Paper boats

In Hautvoir, Local projects, Poetry on December 9, 2014 at 7:55 am

Their overheated apartment: on the fourth floor (walk-up only). The walls and ceilings in the stairwell covered with tags expressing less than friendly inclinations toward the constabulary. But clean and reasonably free of encumbrances other than baby carriages.

Inside the apartment, the mother sits and cries. She can’t help it. The tears flow out of her the way breath goes in and out whether you think about it or not. She even attempts bits of conversation while the tears stream down. Her French vocabulary is limited.

The father comes back loaded down with the files he lugs around from one authority to another. Another meeting. Another set of papers to fill out. Another demonstration of need he must argue, demonstrate, document. A full-time job with no pay and no benefits other than the desperation of clinging and hoping to avoid a final Access Denied.

Meanwhile, the three year-old practices his skills at teasing a visitor. The twelve-year old, as graceful and resilient as ever, translates for her parents.

I read through the two interrogations. Try to get a sense of the ones putting the questions. They hear variations of this story every time a family arrives from that country. Variations on another every time an unaccompanied minor arrives from another. Whether the interrogators are inclined toward clemency or the opposite, they have instructions. They have guidelines. They also have quotas.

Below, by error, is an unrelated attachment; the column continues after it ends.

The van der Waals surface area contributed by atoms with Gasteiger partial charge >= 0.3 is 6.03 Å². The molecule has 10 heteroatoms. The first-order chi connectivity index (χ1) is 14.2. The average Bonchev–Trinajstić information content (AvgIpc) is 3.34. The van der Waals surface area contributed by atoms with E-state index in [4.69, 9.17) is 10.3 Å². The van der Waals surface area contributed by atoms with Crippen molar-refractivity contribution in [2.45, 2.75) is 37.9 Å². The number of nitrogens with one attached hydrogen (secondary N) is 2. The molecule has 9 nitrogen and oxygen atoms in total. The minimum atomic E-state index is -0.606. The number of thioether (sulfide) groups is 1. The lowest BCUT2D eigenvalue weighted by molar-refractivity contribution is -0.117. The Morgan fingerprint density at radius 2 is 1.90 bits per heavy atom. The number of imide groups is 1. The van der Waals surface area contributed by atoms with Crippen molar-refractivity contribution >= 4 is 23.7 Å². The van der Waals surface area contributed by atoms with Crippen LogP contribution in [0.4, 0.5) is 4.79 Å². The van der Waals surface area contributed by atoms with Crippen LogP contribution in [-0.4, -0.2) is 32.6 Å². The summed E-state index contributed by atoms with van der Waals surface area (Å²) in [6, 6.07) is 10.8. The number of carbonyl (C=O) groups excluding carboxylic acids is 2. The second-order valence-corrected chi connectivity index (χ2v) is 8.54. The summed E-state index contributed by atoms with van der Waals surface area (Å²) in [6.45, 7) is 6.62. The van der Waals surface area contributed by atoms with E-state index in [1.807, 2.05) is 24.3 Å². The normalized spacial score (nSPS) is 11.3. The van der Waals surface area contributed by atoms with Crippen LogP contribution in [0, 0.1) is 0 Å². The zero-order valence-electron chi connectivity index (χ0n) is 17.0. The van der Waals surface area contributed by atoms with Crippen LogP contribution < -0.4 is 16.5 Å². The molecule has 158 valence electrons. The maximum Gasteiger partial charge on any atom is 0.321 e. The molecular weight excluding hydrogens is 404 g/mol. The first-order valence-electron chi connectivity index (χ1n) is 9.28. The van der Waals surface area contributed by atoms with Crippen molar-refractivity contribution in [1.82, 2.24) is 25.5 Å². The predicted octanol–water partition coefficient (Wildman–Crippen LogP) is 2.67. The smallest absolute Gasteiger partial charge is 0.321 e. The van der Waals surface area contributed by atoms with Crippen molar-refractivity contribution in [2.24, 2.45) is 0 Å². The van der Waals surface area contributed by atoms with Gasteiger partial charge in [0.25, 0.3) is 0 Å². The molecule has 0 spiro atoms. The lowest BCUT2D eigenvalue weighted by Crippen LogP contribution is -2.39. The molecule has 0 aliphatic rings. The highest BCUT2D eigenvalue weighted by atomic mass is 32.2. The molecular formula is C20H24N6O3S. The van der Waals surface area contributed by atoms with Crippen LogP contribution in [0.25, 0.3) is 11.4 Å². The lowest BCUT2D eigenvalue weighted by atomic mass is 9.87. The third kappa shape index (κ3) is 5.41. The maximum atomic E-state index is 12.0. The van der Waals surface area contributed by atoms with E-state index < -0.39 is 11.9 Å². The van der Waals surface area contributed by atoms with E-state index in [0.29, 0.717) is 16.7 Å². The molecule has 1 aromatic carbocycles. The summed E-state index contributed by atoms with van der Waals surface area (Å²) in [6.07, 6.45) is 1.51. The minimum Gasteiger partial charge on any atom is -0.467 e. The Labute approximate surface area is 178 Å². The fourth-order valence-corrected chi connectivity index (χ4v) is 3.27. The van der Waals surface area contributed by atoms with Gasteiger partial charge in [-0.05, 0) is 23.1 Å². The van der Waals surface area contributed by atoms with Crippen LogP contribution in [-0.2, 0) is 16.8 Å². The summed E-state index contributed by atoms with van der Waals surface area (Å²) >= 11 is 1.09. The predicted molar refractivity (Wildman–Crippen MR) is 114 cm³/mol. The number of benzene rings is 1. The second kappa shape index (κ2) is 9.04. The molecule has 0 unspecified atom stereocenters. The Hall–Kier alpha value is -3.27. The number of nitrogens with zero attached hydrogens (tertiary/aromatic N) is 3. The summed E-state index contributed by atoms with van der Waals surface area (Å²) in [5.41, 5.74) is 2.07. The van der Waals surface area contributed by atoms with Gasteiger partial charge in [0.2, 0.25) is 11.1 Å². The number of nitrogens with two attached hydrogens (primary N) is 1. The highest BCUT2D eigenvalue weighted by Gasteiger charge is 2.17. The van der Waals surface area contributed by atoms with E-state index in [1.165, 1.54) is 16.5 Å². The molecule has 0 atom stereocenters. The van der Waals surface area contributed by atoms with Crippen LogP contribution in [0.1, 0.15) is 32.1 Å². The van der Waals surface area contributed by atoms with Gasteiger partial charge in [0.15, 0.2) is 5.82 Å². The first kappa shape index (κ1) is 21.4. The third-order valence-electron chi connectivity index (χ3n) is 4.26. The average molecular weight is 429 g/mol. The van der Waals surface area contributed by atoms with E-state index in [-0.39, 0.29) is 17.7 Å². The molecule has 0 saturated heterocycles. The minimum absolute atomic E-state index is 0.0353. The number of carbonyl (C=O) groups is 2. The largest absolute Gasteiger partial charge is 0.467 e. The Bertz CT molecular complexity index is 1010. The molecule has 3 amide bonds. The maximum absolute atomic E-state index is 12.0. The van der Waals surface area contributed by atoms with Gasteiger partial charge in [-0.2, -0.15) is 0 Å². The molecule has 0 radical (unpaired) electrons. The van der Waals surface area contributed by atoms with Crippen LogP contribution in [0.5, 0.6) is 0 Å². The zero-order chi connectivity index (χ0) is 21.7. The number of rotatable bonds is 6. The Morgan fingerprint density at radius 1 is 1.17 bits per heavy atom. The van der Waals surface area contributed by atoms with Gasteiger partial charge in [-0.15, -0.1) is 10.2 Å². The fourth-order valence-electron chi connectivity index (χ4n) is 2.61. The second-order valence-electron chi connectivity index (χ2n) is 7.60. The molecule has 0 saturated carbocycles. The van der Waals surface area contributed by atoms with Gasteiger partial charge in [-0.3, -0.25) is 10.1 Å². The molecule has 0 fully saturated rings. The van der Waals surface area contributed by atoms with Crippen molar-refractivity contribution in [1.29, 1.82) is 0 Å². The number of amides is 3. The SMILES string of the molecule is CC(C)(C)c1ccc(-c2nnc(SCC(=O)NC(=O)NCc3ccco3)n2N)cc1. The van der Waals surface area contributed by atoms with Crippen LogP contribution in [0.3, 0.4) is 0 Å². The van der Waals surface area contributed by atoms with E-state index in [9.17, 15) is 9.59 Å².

We’ll speak to the Mayor, I say. We’ll do what we can. I can’t promise you a thing except for the fact we’ll try.

Again, my mind goes back to the interrogators. Quotas. Who gets to stay. Who gets denied. If I give this one a Pass, who will I have to reject later on?

The three year-old cries, cries, cries when I leave. “He hates to see people go away,” the twelve-year old says, while seeing me down the stairs. There’s a bond between us because of last year’s French classes. She’s doing well in school. She’s made friends and her teachers love her. There’s no such life for her in the country they fled.

An image, nothing else. Of all those forms and documents folded into little boats and set out to drift downstream. Or turned into paper garlands. Pablo Neruda’s old dream of living in a world where people could be without having to argue, prove or demonstrate their right to sleep through the night. Sleep, with no fear of what a ring at the doorbell may bring.


Plus word by word reading through of the story, whenever time allows.


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